By Tony Grossi | ESPNCleveland.com
The Morning Kickoff …
Joe Cool on Johnny Football: The only thing more plentiful than Johnny Manziel sightings on the Internet and TMZ is reaction to Manziel sightings.
The latest comes from Pro Football Hall of Fame quarterback Joe Montana, the only three-time Super Bowl MVP.
Appearing on NFL Network’s “NFL Total Access,” Montana offered the following advice to Manziel:
“I think the biggest thing is, ‘Hey you’ve made it to where you want to be. Everybody wants to have fun up there. But unfortunately, you’re in a fish bowl even more so than he was in college.’
“I always go back to an old saying Bill Walsh told me after we won our first Super Bowl. I was going everywhere, trying to do everything. He called me in and said, ‘I just want to tell you one thing. I understand what you’re doing. We may never get back to another Super Bowl. But just remember this, the less people see you, the more they want to see you.’
“So basically he was saying it’s okay to do some things, but try to cut it back, but don’t forget about football because that’s got where you to where you are and that’s what’s going to keep you there. You got to make sure you spend the time on football as much as getting out and about.”
Manziel has not taken a snap in his NFL career and already he is the most scrutinized, most talked-about, and most Instagram-ed player in the league. That may be good for his “brand” – a word Manziel has used more than once since he was drafted 22nd overall in the first round by the Browns on May 8.
But repeated images of Manziel sipping, chugging, spraying magnums of champagne, or flaunting wads of cash to his ear like a cell phone, or dropping f-bombs in Internet videos, are not good looks for Manziel or the Browns.
The scorecard: In the last week alone, here are what notables have said about Manziel:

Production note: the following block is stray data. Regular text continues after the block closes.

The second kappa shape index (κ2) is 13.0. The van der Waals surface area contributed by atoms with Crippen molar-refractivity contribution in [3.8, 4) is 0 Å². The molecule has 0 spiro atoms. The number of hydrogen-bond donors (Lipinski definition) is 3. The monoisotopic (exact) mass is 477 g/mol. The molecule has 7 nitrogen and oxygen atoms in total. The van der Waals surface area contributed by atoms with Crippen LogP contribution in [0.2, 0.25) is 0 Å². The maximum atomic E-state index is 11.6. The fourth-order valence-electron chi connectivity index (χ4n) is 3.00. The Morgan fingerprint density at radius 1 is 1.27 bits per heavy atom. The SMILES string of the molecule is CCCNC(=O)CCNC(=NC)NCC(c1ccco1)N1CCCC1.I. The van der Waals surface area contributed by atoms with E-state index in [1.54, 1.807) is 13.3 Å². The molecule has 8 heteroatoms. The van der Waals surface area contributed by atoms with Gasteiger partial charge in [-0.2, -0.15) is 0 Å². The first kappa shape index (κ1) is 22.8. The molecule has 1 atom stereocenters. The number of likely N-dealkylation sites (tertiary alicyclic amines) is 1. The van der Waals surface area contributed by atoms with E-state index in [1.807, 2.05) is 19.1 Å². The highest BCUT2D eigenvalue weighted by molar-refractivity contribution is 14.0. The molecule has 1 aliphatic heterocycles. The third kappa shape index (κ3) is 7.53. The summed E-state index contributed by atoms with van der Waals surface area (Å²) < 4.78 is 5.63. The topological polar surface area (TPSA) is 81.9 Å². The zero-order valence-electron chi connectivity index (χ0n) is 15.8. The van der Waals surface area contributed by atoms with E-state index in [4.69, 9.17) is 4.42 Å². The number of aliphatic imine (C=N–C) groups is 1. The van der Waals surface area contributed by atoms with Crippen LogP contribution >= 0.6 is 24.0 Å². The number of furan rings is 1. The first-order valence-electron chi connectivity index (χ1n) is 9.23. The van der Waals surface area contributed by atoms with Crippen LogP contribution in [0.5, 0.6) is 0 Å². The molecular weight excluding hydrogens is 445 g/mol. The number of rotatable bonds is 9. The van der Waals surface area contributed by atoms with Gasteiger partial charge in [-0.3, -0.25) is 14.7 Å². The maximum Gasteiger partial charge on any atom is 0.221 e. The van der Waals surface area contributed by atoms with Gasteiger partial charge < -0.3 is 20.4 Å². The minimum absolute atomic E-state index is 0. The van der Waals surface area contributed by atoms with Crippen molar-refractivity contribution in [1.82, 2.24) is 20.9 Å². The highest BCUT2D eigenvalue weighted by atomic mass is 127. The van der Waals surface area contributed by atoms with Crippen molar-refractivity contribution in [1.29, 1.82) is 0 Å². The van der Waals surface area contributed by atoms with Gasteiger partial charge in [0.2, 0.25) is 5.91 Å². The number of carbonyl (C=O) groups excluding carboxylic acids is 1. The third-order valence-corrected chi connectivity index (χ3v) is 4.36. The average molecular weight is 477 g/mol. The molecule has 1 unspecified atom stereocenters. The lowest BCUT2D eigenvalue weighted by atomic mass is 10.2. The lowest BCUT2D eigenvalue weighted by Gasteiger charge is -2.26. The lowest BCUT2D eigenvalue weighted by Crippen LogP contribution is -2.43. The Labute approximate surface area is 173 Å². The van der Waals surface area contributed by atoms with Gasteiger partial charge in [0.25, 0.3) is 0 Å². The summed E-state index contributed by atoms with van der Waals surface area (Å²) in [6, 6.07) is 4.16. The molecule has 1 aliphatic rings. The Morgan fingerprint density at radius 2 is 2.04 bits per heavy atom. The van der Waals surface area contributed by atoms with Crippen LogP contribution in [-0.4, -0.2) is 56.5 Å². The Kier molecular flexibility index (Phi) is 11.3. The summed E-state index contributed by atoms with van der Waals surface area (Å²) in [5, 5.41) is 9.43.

* Hall of Fame running back Emmitt Smith, on 105.3 The Fan in Dallas: "That lifestyle is going to be a short lifestyle -- a short career lifestyle -- if he continues that. As we used to say, you can't keep burning the candle at both ends of the stick. The candle gets small fairly quick. Johnny is going to have to figure it out.
"Hopefully he's not doing anything to hurt himself outside of drinking -- which is going to harm his body and harm his performance anyway. At the end of the day, he's going to have to learn to manage those things."
* Former Browns quarterback Brady Quinn on Sirius XM NFL radio: "I just don't think it's right. I don't think it's respectful to the other veteran players, too, right now that are probably taking care of their bodies, trying to prepare to go into a winning season right now instead of doing things like that off the field.
“The thing I'm most worried about is what you're kind of seeing off the field.
"Some people say you can work hard and play hard, but I think my biggest issue is when you're drafted in the first round, you're the face of the franchise. And when you've got a video that comes out like that, I understand he's trying to have a good time and live his life off the field, but there's a little kid watching that, and now he's looking up to him as a role model and for me personally, I have a little bit of an issue with it. I don't think that's the way you want to conduct yourself.